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JACC Cardiovasc Interv. 2016 Jul 11;9(13):1361-71. doi: 10.1016/j.jcin.2016.04.022.

Transcatheter Mitral Valve Replacement in Native Mitral Valve Disease With Severe Mitral Annular Calcification: Results From the First Multicenter Global Registry.

Author information

1
Department of Medicine, Division of Cardiology, Evanston Hospital, Evanston, Illinois. Electronic address: mguerrero@northshore.org.
2
Center for Heart Valve Innovation, St. Paul's Hospital, Vancouver, British Columbia, Canada.
3
Cardiology Department, Bichat-Claude Bernard Hospital, Paris, France.
4
Department of Cardiovascular Diseases, Mayo Clinic, Rochester, Minnesota.
5
Department of Medicine, Division of Cardiology, Henry Ford Hospital, Detroit, Michigan.
6
Department of Medicine, Division of Cardiology, University of California San Francisco, San Francisco, California.
7
Department of Cardiac Surgery, Leipzig Heart Center, Leipzig, Germany.
8
Department of Surgery, Aurora St. Luke's Medical Center, Milwaukee, Wisconsin.
9
Department of Cardiology, Rangueil University Hospital, Toulouse, France.
10
Quebec Heart and Lung Institute, Laval University, Quebec City, Quebec, Canada.
11
Department of Interventional Cardiology, McGill University Health Centre, Montreal, Quebec, Canada.
12
Department of Cardiovascular Surgery, Escola Paulista de Medicina, São Paolo, Brazil.
13
Department of Medicine, Division of Cardiology, Albany Medical Center Hospital, Albany, New York.
14
Cardiac Surgery Unit, Cardiocentro Ticino Foundation, Lugano, Switzerland.
15
Department of Interventional Cardiology & Angiology, Institute of Cardiology, Warsaw, Poland.
16
Department of Surgery, King's College Hospital, London, United Kingdom.
17
Department of Medicine, Division of Cardiology, Rabin Medical Center, Petah Tikva, Israel.
18
Department of Medicine, Division of Cardiology, Angiografía de Occidente, Cali, Colombia.
19
Department of Surgery, Saint Francis Medical Center, Peoria, Illinois.
20
Department of Surgery, UCLA Medical Center, Los Angeles, California.
21
Department of Medicine, Division of Cardiology, St. Michael's Hospital, Toronto, Canada.
22
Department of Medicine, Division of Cardiology, The Iowa Heart Center, Des Moines, Iowa.
23
Department of Cardiac Surgery, National Institute of Cardiovascular Diseases, Bratislava, Slovakia.
24
Department of Surgery, Heart Hospital of Austin, Austin, Texas.
25
Department of Medicine, Division of Cardiology, The Nebraska Medical Center, Omaha, Nebraska.
26
Department of Surgery, Complexo Hospitalar de Niteroi, Niteroi, Brasil.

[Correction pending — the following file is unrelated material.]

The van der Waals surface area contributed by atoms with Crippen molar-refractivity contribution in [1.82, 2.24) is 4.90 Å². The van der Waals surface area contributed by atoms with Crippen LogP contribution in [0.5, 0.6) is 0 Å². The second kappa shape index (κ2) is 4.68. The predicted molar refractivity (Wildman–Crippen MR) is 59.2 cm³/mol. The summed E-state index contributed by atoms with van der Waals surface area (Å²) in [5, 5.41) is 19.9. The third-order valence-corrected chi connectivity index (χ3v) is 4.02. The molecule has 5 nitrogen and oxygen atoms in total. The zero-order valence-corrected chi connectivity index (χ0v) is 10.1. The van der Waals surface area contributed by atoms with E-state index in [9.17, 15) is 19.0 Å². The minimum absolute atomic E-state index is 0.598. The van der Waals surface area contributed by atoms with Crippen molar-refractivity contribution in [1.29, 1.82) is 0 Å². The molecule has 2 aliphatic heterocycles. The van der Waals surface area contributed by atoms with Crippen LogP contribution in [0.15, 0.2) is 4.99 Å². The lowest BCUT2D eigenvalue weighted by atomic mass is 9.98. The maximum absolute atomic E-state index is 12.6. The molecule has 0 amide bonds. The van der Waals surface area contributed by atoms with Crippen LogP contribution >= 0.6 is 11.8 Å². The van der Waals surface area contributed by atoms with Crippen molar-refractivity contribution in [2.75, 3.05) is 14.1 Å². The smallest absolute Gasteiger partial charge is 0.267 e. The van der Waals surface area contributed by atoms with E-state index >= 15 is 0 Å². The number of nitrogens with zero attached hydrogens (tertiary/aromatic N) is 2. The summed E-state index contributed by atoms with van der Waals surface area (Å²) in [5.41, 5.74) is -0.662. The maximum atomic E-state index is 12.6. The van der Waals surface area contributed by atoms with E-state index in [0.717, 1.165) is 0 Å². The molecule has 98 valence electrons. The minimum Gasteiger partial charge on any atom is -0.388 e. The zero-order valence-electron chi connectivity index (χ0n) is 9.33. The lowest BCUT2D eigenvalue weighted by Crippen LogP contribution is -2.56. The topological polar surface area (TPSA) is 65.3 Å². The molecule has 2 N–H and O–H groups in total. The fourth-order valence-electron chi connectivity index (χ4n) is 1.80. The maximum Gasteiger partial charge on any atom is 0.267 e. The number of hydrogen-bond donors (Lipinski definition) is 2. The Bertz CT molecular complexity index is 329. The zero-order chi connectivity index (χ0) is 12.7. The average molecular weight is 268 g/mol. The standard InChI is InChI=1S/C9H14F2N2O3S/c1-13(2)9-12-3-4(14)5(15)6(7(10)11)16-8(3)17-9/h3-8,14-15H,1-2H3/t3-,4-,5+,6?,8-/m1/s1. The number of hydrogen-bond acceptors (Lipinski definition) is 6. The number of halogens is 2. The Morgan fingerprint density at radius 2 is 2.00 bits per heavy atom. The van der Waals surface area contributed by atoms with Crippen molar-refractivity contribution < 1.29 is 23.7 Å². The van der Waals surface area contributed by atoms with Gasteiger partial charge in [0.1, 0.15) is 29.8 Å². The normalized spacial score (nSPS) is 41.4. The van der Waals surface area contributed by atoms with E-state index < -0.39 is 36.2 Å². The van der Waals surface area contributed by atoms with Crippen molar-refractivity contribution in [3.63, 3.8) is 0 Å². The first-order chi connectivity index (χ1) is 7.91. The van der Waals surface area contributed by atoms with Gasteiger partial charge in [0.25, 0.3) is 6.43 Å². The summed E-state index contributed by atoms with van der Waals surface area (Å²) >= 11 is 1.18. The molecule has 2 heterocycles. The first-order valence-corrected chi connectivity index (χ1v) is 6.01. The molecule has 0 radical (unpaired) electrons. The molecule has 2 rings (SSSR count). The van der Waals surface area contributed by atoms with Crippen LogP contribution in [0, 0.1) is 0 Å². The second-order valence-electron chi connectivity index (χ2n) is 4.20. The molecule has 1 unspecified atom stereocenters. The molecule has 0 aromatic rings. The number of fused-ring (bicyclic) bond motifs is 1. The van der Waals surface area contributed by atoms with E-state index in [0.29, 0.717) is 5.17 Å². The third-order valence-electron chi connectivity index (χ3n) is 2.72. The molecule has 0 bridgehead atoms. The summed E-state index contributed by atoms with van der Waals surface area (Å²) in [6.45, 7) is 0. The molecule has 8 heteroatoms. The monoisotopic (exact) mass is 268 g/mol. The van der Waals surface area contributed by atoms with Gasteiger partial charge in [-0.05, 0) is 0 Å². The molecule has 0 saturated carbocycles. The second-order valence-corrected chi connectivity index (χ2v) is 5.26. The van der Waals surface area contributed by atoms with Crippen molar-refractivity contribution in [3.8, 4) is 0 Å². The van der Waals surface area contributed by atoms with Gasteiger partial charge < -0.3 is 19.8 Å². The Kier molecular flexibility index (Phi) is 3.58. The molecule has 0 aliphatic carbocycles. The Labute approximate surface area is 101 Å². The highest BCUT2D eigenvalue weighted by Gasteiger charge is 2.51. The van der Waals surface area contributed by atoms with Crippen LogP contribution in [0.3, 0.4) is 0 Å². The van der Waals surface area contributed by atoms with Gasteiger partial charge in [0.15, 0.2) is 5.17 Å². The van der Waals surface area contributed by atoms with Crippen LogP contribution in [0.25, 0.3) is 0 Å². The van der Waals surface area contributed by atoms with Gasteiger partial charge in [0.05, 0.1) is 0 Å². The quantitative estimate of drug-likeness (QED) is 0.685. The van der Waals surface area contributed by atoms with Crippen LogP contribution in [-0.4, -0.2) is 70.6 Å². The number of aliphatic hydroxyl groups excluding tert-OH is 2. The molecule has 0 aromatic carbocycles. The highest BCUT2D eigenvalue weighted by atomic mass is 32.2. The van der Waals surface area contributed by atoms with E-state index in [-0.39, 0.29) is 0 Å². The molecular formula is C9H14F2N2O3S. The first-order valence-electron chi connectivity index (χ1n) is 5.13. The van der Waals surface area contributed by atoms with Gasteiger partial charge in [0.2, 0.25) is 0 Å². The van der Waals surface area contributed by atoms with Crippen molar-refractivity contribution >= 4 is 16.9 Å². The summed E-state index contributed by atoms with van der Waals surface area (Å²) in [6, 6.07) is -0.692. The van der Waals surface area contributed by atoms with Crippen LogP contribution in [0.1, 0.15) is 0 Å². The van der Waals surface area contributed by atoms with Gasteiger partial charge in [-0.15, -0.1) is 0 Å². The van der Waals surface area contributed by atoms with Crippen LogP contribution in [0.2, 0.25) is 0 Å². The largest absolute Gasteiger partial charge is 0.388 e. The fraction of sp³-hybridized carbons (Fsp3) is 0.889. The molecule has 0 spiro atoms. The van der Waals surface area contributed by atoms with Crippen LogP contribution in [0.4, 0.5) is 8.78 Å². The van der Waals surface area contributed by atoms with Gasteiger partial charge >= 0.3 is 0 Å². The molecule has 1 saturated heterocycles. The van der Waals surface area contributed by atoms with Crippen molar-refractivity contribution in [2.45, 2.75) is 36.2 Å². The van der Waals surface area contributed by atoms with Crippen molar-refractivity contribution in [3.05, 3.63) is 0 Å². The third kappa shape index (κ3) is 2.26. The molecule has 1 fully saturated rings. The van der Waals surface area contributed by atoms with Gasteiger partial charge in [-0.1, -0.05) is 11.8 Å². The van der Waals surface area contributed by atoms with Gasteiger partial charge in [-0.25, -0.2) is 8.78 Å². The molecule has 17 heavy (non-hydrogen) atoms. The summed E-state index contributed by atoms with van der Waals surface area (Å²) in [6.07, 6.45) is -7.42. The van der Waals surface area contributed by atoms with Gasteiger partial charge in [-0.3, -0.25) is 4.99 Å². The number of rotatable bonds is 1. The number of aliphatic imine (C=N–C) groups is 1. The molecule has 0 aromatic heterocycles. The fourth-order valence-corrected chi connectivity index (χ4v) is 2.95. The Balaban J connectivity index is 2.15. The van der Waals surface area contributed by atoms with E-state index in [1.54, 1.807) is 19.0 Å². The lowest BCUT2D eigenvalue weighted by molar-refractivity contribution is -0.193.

27
The Valve and Structural Heart Interventional Center, University Hospitals Case Medical Center, Cleveland, Ohio.
28
Columbia Heart Valve Center, New York Presbyterian Hospital-Columbia University Medical Center, New York, New York.
29
Heart Center, University of Bonn, Bonn, Germany.
30
Department of Medicine, Division of Cardiology, Hôpital de La Tour, Geneva, Switzerland.
31
Department of Cardiology, University of Rouen's Charles Nicolle Hospital, Rouen, France.
32
Department of Cardiology and Cardiac Surgery, St. Thomas' Hospital, London, United Kingdom.
33
Department of Medicine, Division of Cardiology, Evanston Hospital, Evanston, Illinois.

Abstract

OBJECTIVES:

This study sought to evaluate the outcomes of the early experience of transcatheter mitral valve replacement (TMVR) with balloon-expandable valves in patients with severe mitral annular calcification (MAC) and reports the first large series from a multicenter global registry.

BACKGROUND:

The risk of surgical mitral valve replacement in patients with severe MAC is high. There are isolated reports of successful TMVR with balloon-expandable valves in this patient population.

METHODS:

We performed a multicenter retrospective review of clinical outcomes of patients with severe MAC undergoing TMVR.

RESULTS:

From September 2012 to July of 2015, 64 patients in 32 centers underwent TMVR with compassionate use of balloon-expandable valves. Mean age was 73 ± 13 years, 66% were female, and mean Society of Thoracic Surgeons score was 14.4 ± 9.5%. The mean mitral gradient was 11.45 ± 4.4 mm Hg and the mean mitral area was 1.18 ± 0.5 cm(2). SAPIEN valves (Edwards Lifesciences, Irvine, California) were used in 7.8%, SAPIEN XT in 59.4%, SAPIEN 3 in 28.1%, and Inovare (Braile Biomedica, Brazil) in 4.7%. Access was transatrial in 15.6%, transapical in 43.8%, and transseptal in 40.6%. Technical success according to Mitral Valve Academic Research Consortium criteria was achieved in 46 (72%) patients, primarily limited by the need for a second valve in 11 (17.2%). Six (9.3%) had left ventricular tract obstruction with hemodynamic compromise. Mean mitral gradient post-procedure was 4 ± 2.2 mm Hg, paravalvular regurgitation was mild or absent in all. Thirty-day all-cause mortality was 29.7% (cardiovascular = 12.5% and noncardiac = 17.2%); 84% of the survivors with follow-up data available were in New York Heart Association functional class I or II at 30 days (n = 25).

CONCLUSIONS:

TMVR with balloon-expandable valves in patients with severe MAC is feasible but may be associated with significant adverse events. This strategy might be an alternative for selected high-risk patients with limited treatment options.

KEYWORDS:

calcific mitral stenosis; mitral annular calcification; mitral valve disease; mitral valve replacement; transcatheter valve replacement

PMID:
27388824
DOI:
10.1016/j.jcin.2016.04.022
[Indexed for MEDLINE]
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